Is Tesla For Real?

By Lloyd Graff

Kids in Jump Seats in a Tesla Model S

I’ve driven in a Tesla. It’s for real. If you are making parts for internal combustion engines, I am warning you – things are changing. Tesla means it when they tell us they are coming out with their BMW 3 Series competitor in 2017. They plan to price it between $30,000 and $35,000. They think they can sell as many as they can make. The Fremont, California, plant (San Francisco) may be able to ramp up to 500,000 units per year.

Some people sneer when they see Tesla Motors stock valued higher than Nissan. Scoffers always doubt the real movers and shakers – like Elon Musk.

Tesla made 6900 Model S cars last quarter. They can sell as many as they can make at $80,000 a pop – because it is the sweetest car on the road. They have just been cleared to sell in China. Roomy, quiet as your bedroom, beautiful ride, fabulous sound system, superb amenities, no hump in the front or back, and trunks in the front and rear because the engine is underneath the car. You get a $7500 tax credit if you buy one, $2500 more in California. The equivalent of a $60 gas fill up costs you $12 in electricity. They give an 8-year guarantee on the battery, but it may last a lot longer.

My son-in-law wants to replace his 13-year-old BMW 3 model to accommodate his three growing girls. He liked the Audi A6 – until he drove the Tesla with me in the backseat.


The contest for signing the 25-year-old Japanese pitcher, Masahiro Tanaka, was fascinating. The New York Yankees finally signed the phenom, who went 24-0 with a 1.27 ERA in Japanese professional baseball last year. By all accounts, Tanaka’s stuff was amazing last year – his splitter was unhittable. Japanese pro ball is stiff competition, but is Tanaka the real deal? How do you value a pitcher who has never pitched against Big Papi, Joey Votto or Miguel Cabrera? How do you gauge the likelihood of an arm blowout like that of last year’s wonder boy Steve Harvey, or a flameout like Daisuke Matsuzaka’s career a few years ago?


I have been listening to the sequel to Game Change: Obama and the Clintons, McCain and Palin, and the Race of a Lifetime, the excellent book about the 2008 Presidential election. John Heilemann and Mark Halperin’s new book, Double Down: Game Change 2012, gives the inside baseball of the 2012 election. We learn how a wounded Barack Obama easily defeated a damaged, flawed Mitt Romney by being shrewd and allowing Romney and the Republicans to self-destruct.

The 2016 election is already being played out in the media. The Chris Christie traffic scandal is clearly an attempt by Christie’s enemies in both parties to dirty him up in anticipation of his 2016 Presidential bid. We’ll see the same thing with Hillary Clinton soon.

The cynicism of Washington politicians seems to have no bounds. No wonder we get mediocre candidates vying for the Oval Office. The best ones, the smartest ones, don’t think it’s worth it.

Question: Do you have any faith in Congress to pass worthwhile legislation?

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19 thoughts on “Is Tesla For Real?

  1. Val Zanchuk

    No. Work at the local levels of government – town/city and state. You have a better chance of seeing more worthwhile legislation and regulations passed. As far as the federal government goes – we’re on our own.

  2. Josh

    Tesla is awesome. Period. Of course there are naysayers who have fed into the tripe put out there by those who stand to profit off of combustion engines but Tesla is a brilliant product from start to finish.

    I don’t know much about Baseball.

    As for congress well, Lloyd, with what I’ve seen over the last decade or so as far as congress goes not a one of those people represent you or me. Everyone in Washington on both sides of the aisle support whoever puts more money in their pocket and the people putting money in their pockets certainly don’t represent the average US citizen. They spend all of their time bickering with one another and accomplishing nothing. The only time the two parties agree is when it is BAD for the average US citizen. We lose more and more of our liberties every day while income is funneled to the top by members of both parties all while being supported by their citizen cheerleaders who have all been duped into arguing with one another while they ignore the boot on their necks. I’ve made a vow this year to not vote for any Republican OR Democrat until either party actually represents the people of the United States and not the corporate monoliths and union lobbyists who fill the congressional coffers.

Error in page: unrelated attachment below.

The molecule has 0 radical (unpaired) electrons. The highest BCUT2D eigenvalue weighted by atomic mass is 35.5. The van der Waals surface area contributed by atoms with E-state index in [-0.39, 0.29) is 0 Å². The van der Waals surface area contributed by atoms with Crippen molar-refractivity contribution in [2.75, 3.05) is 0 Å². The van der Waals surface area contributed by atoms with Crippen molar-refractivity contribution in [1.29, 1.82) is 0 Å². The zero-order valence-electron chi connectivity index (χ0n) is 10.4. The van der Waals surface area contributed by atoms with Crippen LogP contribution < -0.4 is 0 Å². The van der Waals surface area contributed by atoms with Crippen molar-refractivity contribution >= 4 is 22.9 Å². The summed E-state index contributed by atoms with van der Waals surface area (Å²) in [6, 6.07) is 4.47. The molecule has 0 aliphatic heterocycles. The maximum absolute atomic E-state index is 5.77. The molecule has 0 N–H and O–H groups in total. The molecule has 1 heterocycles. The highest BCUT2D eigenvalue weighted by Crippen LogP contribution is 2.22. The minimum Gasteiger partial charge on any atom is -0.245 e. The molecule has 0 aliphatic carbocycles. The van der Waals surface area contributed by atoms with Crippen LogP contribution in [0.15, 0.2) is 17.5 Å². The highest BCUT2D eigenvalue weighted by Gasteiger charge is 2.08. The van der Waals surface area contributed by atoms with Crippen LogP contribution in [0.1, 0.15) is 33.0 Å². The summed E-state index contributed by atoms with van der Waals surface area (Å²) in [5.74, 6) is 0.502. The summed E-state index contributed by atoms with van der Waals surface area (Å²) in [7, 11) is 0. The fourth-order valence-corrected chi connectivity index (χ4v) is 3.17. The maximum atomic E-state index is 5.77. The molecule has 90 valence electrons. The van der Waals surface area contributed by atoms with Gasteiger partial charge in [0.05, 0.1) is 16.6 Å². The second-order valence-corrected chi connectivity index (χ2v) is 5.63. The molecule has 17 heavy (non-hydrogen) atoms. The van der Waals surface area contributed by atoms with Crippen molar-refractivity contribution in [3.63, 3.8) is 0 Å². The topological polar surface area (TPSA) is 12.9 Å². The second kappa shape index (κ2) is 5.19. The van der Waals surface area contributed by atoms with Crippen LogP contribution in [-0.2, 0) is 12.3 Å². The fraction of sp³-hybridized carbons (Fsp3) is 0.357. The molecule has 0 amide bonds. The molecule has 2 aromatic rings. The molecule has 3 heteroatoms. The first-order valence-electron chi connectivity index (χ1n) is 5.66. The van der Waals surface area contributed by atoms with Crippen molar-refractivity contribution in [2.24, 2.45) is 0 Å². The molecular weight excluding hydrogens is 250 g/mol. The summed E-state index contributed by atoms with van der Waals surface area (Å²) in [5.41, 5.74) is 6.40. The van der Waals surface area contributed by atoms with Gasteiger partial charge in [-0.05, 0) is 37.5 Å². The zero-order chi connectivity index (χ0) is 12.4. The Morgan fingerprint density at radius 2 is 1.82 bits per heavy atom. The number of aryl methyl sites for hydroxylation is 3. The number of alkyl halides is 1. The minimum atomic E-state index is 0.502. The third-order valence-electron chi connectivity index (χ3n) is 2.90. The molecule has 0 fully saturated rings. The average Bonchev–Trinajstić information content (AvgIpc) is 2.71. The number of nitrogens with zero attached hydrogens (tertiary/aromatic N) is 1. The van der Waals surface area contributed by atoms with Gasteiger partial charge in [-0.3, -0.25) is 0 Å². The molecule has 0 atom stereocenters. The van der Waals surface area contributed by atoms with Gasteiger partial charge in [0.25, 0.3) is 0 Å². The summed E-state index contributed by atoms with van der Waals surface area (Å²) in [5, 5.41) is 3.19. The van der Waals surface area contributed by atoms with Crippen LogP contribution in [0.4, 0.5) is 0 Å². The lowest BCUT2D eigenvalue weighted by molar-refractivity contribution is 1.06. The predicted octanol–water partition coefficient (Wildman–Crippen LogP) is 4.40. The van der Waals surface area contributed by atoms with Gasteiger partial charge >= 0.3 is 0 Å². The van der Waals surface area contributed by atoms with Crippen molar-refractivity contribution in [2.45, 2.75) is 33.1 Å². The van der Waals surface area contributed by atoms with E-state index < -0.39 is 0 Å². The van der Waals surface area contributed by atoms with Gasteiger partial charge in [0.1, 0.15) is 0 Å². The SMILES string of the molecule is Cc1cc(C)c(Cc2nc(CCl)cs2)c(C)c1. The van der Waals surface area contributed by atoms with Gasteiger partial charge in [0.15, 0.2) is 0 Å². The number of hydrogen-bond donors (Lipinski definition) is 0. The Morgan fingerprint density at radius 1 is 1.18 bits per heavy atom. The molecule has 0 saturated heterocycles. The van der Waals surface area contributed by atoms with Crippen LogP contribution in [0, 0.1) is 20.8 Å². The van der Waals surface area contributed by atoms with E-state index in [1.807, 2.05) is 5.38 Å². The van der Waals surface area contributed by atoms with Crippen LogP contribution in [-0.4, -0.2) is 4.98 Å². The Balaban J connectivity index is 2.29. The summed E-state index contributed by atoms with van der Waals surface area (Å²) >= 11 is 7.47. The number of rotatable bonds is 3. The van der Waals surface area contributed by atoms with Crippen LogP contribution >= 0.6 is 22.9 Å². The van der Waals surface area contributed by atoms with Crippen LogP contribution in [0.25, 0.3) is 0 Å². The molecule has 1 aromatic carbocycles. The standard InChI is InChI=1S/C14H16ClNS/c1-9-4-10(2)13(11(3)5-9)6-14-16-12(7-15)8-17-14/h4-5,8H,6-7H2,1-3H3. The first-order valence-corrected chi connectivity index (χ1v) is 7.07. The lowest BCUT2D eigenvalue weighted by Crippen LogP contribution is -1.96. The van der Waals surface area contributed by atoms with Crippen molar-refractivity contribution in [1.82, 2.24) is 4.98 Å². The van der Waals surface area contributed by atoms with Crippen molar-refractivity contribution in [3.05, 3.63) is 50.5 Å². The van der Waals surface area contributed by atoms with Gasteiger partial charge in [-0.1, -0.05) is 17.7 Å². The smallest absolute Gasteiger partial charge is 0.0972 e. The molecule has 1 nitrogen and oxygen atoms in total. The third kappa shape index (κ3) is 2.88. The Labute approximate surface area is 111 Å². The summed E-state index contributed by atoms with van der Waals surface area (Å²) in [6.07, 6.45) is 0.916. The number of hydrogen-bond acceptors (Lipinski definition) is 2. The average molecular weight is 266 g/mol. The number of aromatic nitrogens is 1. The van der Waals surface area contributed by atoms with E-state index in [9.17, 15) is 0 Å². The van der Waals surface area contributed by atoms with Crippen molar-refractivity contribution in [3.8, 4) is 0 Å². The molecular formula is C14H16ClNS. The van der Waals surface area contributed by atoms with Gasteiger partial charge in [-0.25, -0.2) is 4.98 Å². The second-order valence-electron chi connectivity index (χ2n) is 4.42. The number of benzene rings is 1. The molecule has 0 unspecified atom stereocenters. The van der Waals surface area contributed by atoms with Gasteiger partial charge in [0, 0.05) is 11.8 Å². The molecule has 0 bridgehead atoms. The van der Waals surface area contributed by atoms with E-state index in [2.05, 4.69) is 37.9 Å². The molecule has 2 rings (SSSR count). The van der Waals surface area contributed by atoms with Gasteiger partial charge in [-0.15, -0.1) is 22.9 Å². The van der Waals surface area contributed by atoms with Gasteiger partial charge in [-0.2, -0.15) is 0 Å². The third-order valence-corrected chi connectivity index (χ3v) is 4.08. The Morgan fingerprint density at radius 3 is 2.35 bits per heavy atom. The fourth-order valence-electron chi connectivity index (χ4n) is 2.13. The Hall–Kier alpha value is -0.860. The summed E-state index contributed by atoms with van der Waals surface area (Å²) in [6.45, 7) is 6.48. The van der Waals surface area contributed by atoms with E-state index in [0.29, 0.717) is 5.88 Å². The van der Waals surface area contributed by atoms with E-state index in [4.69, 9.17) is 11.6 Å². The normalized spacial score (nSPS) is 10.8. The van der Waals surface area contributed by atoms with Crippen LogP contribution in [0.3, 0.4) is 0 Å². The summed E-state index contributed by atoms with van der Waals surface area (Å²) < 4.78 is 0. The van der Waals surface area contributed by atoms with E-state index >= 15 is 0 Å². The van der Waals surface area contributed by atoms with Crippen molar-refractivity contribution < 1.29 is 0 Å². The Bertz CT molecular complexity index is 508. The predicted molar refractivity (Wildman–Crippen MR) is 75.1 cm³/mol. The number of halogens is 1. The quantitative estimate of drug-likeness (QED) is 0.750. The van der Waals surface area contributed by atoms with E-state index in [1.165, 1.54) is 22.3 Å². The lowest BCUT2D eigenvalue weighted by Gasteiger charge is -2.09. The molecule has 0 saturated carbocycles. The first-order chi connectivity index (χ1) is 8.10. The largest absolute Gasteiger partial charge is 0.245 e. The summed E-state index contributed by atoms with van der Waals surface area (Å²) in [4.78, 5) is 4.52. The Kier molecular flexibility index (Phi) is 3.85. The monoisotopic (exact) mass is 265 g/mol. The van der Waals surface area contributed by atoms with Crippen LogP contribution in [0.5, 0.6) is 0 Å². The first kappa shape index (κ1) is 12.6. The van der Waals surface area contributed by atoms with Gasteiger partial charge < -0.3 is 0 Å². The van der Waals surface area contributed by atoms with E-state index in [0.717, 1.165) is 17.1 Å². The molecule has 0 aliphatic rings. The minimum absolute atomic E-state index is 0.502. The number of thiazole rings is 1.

1. Josh

        Oh sorry if I didn’t make that clear but that was indeed my plan. I won’t vote for a Republican or a Democrat, but I absolutely plan to continue voting. I really like the Modern Whig party but there aren’t many of them running yet.

  3. Chuck Leonard

    I have been in the Tesla plant and see their production and testing areas. I have seen the bare frame up to the complete car on the test track. They have designed in some of the best technology into a very clean system.
    This is one of the cleanest and efficient plants I have been in. They have lots of room in the current location to expand production and I look forward see their new models on the road.
    Every one comments on the lack of charging stations. But I fill my Gas Eater car once a week, so a overnight top off charge should not be an issue for 90% of the drivers. Unless you drive enough to require filling up your car more than once a day. But Tesla has a high end range of over 300 miles on a charge. That works to 5 to 6 hours of continuous road time. I worked out side sales for 25 years and that is a long day of driving.

    1. Donna

      We drive from San Diego to Oakland frequently, and we always take our Prius since it is more economical. We can just about make it on one tank of gas and it only holds about 11 gallons. We do fill up once on the way, just so we can get around when we are there. It takes us over 8 hours driving, so I don’t see how the Tesla will work unless you keep another non-electric car as well. We do love the Tesla design so it would be OK for shorter trips, but then our Prius already does that and we are in and out of the gas station in less time than most of the other drivers since it has a smaller tank.

  4. Jim Goerges

    Grade the leadership– you know mine -F.
    Grade the congress– you know mine F.

    When the President of the United States makes a statement and supports pot, can it get more @@#$-up? Everything they have implemented is a disaster.

    Obama wants to create new “zones” for enterprise, WTH? It used to be AMERICA was an enterprise zone, land of the free, home of the brave, and an amazing ability to do the impossible. Alls Obama wants are a few enterprise zones. WTH?

    What’s more scary than OBAMA are the people that believe him!

    Worst president ever?? What says YOU!

    1. Josh